Let it shine, let it shine, let it shine. Yes, the sun will shine, and set us free — from the fossil fuels that are ruining our climate and planet and taking far too much of our income.
We get more sunshine than Germany, which has developed solar power all over the country, leading the world to a better place. And it’s time for Maine to take the lead in this country. Maine — Life the way it should be. The way it must be.
We can only hope that our political leaders get this right. In Augusta, they are approaching a decision on solar power that will define our future. Maine utilities are demanding that we be limited to large-scale solar-energy projects feeding substantial amounts of power into the electric grid. Our innovative solar power companies hope to continue building on the system that allows smaller installations on homes, businesses and shared community sites.
Well, I say let’s do both. And to encourage the smaller installations, we must maintain the net metering system that was explained this way in a recent news story by Tux Turkel: “Through net metering, Maine utilities currently provide a one-to-one credit to customers on their bills for power they generate and feed back into the grid. The practice essentially means that customers with solar panels pay only for the ‘net’ amount of electricity they buy each month, that is, what they consume minus what they generate. Homeowners who generate more electricity than they consume receive a credit toward future bills.”
Seems reasonable to me and essential to our solar power future. I understand why the big utilities want control of our solar power future. They have controlled, and profited from, our generation of energy and power for more than a century. Well, it’s time for them to share that control.
Think of this like water. Some of us have our own supply, others buy their water from a utility. I even have the opportunity to sell my water, if I want. That same opportunity should be available to me with solar power. If the utilities get control of the sunshine and the energy it can produce, well, we’ll be in an expensive fog for another century.
There is no question that my water, which comes from an aquifer under my property, is cheaper and better than your utility-delivered water. Likewise, my woodstove produces heat a lot more cheaply than your (or my) oil furnace — because my wood comes from my woodlot. Imagine if CMP had control of our wood supply.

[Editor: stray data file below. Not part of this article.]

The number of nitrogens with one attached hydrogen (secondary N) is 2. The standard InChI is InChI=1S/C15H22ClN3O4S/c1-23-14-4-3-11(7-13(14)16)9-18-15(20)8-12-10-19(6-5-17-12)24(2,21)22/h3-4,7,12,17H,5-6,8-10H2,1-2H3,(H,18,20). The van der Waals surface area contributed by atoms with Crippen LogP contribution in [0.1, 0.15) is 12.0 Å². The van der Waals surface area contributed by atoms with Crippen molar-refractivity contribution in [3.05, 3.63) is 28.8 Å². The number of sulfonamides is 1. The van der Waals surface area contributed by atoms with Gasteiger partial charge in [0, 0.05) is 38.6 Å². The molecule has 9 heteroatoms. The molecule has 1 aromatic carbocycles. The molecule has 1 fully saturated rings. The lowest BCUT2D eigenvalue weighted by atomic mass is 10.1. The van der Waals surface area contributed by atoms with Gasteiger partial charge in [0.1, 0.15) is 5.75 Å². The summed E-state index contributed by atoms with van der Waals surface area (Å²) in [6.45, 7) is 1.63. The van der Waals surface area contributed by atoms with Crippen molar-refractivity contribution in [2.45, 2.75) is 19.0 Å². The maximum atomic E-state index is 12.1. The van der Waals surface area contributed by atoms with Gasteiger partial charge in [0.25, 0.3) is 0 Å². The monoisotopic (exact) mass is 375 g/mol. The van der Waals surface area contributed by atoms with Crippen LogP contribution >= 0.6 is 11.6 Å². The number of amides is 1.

Turkel reported that this battle is also being waged in Washington, where “Sen. Angus King, I-Maine, has teamed up with Senate Minority Leader Harry Reid, D-Nevada, to introduce an energy bill amendment that would protect existing rooftop solar customers from changes in their net metering rates. This federal proposal is opposed by utility and business interests, as well as a trade group representing utility commissions.”
Well, of course it is. And thank you Angus for fighting for us on this important issue.
Turkel also reported that Maine’s utilities argue that they should control our solar power future, because “not everyone has a house with good southern exposure, so they can’t take advantage of net metering.”
Well, sounds like our water system, doesn’t it? Some of us can produce our own, others have to buy water from a utility. But I would be some old unhappy if I was forced to pay a utility for the water that sits in the ground under my house. Nor do I want to pay them for the sunshine that blesses my home most days of the year.
Fortunat Mueller, a co-founder of ReVision Energy, argues, according to Turkel, that the home and small-business sector is the major market for the state’s solar installers: “The first priority of policymakers, he said, is to not hurt that market, which employs roughly 400 Mainers. He and others say that if any alternative is developed for net metering, it should run side-by-side with the existing program for a test period, to evaluate each approach.”
Sounds very reasonable, doesn’t it?
While we may be blessed by cheap oil and gas right now, some of which is used to generate electricity, we can’t (or certainly shouldn’t) ignore the high price our climate and planet is paying for our use of these fossil fuels. I visited those shale oil operations in North Dakota, with the excess gas being burned right before our eyes, and the number of waste disposal landfills skyrocketing, and I can tell you, that is not the future we want or need.
So, let’s not be fooled by the current low price of oil and gas, and let’s not let the utilities continue to dominate our energy future. That future is up to us. Let’s hope our legislators understand that, and support us. Then they too will shine.